Locked up in shared cages, standing over their own feces, the ducks await their next force-feed in order to supply tasty foie gras to the demands of gourmet restaurants. The animals remain helpless, only leaving these dirty cages for moments during the day, as they await slaughter. This is the gruesome picture presented by many U.S.-based animal rights groups, such as The American Society for Prevention of Animal Cruelty (ASPCA) and In Defense of Animals (IDA). These groups and their supporters embraced extreme campaigns, akin to anti-war protests, in order to take foie gras off menus. New York Magazine’s Marshall Sella calls foie gras “the new fur” as the food has garnered much media attention in the past five or so years.
Now banned in the state of California, and at one point in the city of Chicago (it was repealed in 2008), force-feeding production methods have been painted as inhumane and inherently unethical. In the European Union (EU), Eastern Europe, and the Middle East, several nations banned force-feeding methods, starting in the 1970s, primarily on the grounds of protecting animal welfare. However, can we, as humans, define animal welfare? We are unsure of what animals feel or experience, particularly when it comes to pain. According to Rodenburg, “animal welfare is a balance between behavioral opportunities and animal health.”¹ The 1998 EU report on foie gras production dissects the term and concludes it is “when the animal is coping well there are usually good feelings [then] welfare is good.”² Yet, studies show that ducks and geese show no clear sign of avoidance to gavage.³ Rather, when demonstrating avoidance, if at all, it is when an unfamiliar human feeder performs gavage during the two-week feeding period. No evident indications of aversion occurred when the familiar and regular feeder would appear. In addition, the procedure, of fitting a tube inside the animal’s throat, does not cause discomfort or adverse reactions. Seemingly a cruel and unusual practice to us humans, force-feeding does not affect ducks and geese in the same way due to their different physiology. In spite of this information, with impressions of “good” animal welfare and rampant images of the harsh-looking gavage, governments addressed the prospect of regulating and consequently banning force-feeding practices.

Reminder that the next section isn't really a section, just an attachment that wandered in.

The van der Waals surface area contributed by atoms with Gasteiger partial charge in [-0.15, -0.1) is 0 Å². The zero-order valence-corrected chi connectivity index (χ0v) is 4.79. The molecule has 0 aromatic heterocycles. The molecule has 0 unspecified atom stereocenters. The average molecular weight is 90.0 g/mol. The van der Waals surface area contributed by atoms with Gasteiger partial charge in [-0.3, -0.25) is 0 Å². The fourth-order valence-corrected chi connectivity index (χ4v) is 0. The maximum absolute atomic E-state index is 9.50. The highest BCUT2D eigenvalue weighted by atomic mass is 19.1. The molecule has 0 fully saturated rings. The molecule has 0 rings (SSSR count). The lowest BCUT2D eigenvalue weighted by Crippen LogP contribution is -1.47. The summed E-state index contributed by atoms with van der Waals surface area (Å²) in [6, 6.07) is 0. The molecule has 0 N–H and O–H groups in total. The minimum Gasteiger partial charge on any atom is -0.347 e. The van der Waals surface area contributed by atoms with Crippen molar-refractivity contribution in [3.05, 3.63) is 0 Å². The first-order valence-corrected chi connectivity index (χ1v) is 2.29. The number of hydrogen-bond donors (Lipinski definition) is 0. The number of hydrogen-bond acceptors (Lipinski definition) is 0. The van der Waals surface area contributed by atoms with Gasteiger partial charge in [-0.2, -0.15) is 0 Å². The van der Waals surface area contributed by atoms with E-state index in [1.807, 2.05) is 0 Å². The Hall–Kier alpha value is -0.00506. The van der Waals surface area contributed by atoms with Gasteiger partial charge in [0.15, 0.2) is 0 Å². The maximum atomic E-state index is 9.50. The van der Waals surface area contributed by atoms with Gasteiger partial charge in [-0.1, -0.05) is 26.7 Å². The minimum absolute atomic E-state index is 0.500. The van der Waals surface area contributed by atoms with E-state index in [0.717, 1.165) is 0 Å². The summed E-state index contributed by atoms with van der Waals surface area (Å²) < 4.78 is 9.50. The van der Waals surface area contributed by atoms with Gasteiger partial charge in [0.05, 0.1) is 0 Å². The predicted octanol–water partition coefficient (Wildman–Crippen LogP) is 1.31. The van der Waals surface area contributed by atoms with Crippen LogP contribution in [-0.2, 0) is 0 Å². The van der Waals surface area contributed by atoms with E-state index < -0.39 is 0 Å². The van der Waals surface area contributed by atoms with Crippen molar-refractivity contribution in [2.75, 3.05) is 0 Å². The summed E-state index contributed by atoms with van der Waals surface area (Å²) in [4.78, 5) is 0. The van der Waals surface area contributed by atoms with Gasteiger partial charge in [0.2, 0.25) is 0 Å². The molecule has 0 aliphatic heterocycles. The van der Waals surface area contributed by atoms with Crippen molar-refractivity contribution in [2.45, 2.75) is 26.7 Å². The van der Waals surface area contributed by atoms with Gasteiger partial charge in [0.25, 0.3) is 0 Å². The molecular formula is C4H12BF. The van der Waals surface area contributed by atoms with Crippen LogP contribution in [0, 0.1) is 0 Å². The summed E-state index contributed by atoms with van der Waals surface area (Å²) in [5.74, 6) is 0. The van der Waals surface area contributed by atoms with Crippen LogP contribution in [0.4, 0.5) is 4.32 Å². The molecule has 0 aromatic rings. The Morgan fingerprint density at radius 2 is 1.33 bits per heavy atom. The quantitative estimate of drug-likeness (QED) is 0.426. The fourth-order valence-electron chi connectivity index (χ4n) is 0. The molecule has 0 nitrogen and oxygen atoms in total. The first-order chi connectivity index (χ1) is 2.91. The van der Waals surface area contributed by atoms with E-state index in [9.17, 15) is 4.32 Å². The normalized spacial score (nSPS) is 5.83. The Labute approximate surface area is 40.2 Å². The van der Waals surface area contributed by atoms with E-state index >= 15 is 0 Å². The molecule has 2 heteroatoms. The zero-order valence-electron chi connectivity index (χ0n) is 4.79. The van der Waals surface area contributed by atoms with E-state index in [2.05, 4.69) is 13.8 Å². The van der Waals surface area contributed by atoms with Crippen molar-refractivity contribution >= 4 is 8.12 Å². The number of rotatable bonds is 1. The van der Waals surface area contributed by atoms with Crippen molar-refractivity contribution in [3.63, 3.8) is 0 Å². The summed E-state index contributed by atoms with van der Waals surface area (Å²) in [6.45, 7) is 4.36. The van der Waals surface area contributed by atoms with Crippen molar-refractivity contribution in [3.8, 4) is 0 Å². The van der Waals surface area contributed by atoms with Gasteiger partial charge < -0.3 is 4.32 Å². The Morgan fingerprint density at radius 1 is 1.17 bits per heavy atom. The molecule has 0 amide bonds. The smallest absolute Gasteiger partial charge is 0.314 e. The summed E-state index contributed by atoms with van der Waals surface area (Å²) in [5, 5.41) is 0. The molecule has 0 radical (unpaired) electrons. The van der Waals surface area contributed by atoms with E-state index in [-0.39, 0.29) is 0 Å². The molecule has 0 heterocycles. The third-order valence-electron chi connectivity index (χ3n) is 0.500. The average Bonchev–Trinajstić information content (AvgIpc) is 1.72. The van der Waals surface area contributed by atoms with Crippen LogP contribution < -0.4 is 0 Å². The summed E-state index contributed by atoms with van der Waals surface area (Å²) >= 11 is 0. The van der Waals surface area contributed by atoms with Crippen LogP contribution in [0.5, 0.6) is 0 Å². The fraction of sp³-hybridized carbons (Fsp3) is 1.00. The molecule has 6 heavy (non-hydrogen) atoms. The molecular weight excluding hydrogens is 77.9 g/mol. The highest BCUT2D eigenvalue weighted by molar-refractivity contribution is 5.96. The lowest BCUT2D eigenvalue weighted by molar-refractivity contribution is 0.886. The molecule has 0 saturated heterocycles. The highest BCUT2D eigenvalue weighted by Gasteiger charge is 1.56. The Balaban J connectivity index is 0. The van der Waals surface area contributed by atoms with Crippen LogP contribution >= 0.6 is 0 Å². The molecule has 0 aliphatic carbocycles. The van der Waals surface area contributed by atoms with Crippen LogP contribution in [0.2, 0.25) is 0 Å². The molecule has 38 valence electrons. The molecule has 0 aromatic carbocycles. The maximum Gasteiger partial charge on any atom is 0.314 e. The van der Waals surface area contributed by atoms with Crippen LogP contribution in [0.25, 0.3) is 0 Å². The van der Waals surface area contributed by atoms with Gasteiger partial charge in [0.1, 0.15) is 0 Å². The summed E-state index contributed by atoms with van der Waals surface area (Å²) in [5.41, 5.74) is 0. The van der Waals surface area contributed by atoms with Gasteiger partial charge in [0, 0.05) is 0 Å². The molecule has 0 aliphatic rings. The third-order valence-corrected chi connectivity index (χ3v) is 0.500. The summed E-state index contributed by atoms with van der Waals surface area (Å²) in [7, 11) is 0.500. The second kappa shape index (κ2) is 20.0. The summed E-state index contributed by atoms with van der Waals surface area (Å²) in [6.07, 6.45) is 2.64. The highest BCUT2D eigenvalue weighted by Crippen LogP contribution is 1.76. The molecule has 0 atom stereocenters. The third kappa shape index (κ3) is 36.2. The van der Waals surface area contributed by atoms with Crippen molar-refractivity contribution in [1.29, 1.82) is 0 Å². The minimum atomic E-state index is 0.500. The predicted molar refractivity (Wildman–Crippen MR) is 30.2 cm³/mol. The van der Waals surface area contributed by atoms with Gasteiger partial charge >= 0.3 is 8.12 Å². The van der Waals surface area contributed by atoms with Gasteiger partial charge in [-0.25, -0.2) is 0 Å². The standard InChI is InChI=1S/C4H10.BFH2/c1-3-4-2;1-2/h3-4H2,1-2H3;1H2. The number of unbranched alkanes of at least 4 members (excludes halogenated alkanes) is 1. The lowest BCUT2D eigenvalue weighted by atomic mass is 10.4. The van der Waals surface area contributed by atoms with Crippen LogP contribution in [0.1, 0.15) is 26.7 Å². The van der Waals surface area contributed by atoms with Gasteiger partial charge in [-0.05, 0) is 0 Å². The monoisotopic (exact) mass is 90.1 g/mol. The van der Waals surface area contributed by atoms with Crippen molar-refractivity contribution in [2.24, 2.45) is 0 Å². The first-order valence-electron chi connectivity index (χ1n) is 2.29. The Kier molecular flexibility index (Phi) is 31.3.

“Animal welfare is a balance between behavioral opportunities and animal health.” -Rodenburg
Unfortunately, similar to the progression of the American cattle industry amongst others, duck and goose farms developed into factory farms. By industrializing foie gras production, farmers gathered profits. They no longer produced food, but products. It is within these spaces of force-feeding that the methods and possibilities for improvement in foie gras production are overlooked. Common cages became an efficient way of housing animals, allowing for poor hygienic conditions and possible illnesses to spread. In using simply corn mash to force-feed, these “farms” mechanized the feeding process. With this, critics argue the use of corn holds great environmental consequences, as corn production, particularly in the U.S., requires mass amount of water, pesticides, etc. As a result, health risks arise for the consumers; foie gras is full of saturated fat and cholesterol. However, these arguments against force-feeding neglect the fundamental reasons why people create and pursue the taste of foie gras, a product affordable to few. In an industry so small, where the buyers are predominantly expensive restaurants, efforts to ban the food continue to grow. The lengths achieved to flat out ban foie gras discredit any form of alternative methods of raising ducks and geese. Thus, it is necessary to separate the product from the factory-like procedures that the industry managed to adopt, before we eliminate a valued culinary creation for good.
¹Rodenburg, T.B., M.B.M. Bracke, J. Berk, J. Cooper, J.M. Faure, D. Guémené., G. Guy, A. Harlander, T. Jones, U. Knierim, K. Kuhnt, H. Pingel, K. Reiter, J. Serviére and M.A.W. Ruis, “Welfare of ducks in European duck husbandry systems,” World’s Poultry Science Journal 61.4 (2005), 644.
²European Union,“Welfare Aspects of Production of Foie Gras in Ducks and Geese,” 3.
³Faure, Jean-Michel, Daniel Guémené, and Gérard Guy, “Is there avoidance of the force feeding procedure in ducks and geese?,” Anim. Res. 50 (2001), 163.